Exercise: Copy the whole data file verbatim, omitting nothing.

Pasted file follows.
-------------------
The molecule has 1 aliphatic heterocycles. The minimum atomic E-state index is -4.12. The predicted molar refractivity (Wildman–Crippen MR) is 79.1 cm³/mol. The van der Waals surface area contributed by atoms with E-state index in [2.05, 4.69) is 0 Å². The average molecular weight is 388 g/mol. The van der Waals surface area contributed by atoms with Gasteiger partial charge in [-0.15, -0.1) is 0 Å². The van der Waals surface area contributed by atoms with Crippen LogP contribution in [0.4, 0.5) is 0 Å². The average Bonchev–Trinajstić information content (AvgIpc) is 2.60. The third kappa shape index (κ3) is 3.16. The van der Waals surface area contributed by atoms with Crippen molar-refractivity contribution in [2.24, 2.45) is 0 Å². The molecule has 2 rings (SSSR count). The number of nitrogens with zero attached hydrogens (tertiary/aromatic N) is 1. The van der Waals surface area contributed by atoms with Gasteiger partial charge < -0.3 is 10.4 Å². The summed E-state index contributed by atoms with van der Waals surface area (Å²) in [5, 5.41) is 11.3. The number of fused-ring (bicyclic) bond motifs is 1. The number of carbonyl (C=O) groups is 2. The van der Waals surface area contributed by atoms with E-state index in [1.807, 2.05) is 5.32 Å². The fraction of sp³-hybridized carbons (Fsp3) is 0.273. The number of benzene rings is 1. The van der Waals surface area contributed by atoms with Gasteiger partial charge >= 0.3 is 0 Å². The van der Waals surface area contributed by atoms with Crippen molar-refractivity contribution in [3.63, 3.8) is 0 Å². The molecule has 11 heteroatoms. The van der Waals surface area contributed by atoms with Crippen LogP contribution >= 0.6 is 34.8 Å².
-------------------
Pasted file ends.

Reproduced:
The molecule has 1 aliphatic heterocycles. The minimum atomic E-state index is -4.12. The predicted molar refractivity (Wildman–Crippen MR) is 79.1 cm³/mol. The van der Waals surface area contributed by atoms with E-state index in [2.05, 4.69) is 0 Å². The average molecular weight is 388 g/mol. The van der Waals surface area contributed by atoms with Gasteiger partial charge in [-0.15, -0.1) is 0 Å². The van der Waals surface area contributed by atoms with Crippen LogP contribution in [0.4, 0.5) is 0 Å². The average Bonchev–Trinajstić information content (AvgIpc) is 2.60. The third kappa shape index (κ3) is 3.16. The van der Waals surface area contributed by atoms with Crippen molar-refractivity contribution in [2.24, 2.45) is 0 Å². The molecule has 2 rings (SSSR count). The number of nitrogens with zero attached hydrogens (tertiary/aromatic N) is 1. The van der Waals surface area contributed by atoms with Gasteiger partial charge < -0.3 is 10.4 Å². The summed E-state index contributed by atoms with van der Waals surface area (Å²) in [5, 5.41) is 11.3. The number of fused-ring (bicyclic) bond motifs is 1. The number of carbonyl (C=O) groups is 2. The van der Waals surface area contributed by atoms with E-state index in [1.807, 2.05) is 5.32 Å². The fraction of sp³-hybridized carbons (Fsp3) is 0.273. The number of benzene rings is 1. The van der Waals surface area contributed by atoms with Gasteiger partial charge >= 0.3 is 0 Å². The van der Waals surface area contributed by atoms with Crippen molar-refractivity contribution in [3.63, 3.8) is 0 Å². The molecule has 11 heteroatoms. The van der Waals surface area contributed by atoms with Crippen LogP contribution >= 0.6 is 34.8 Å².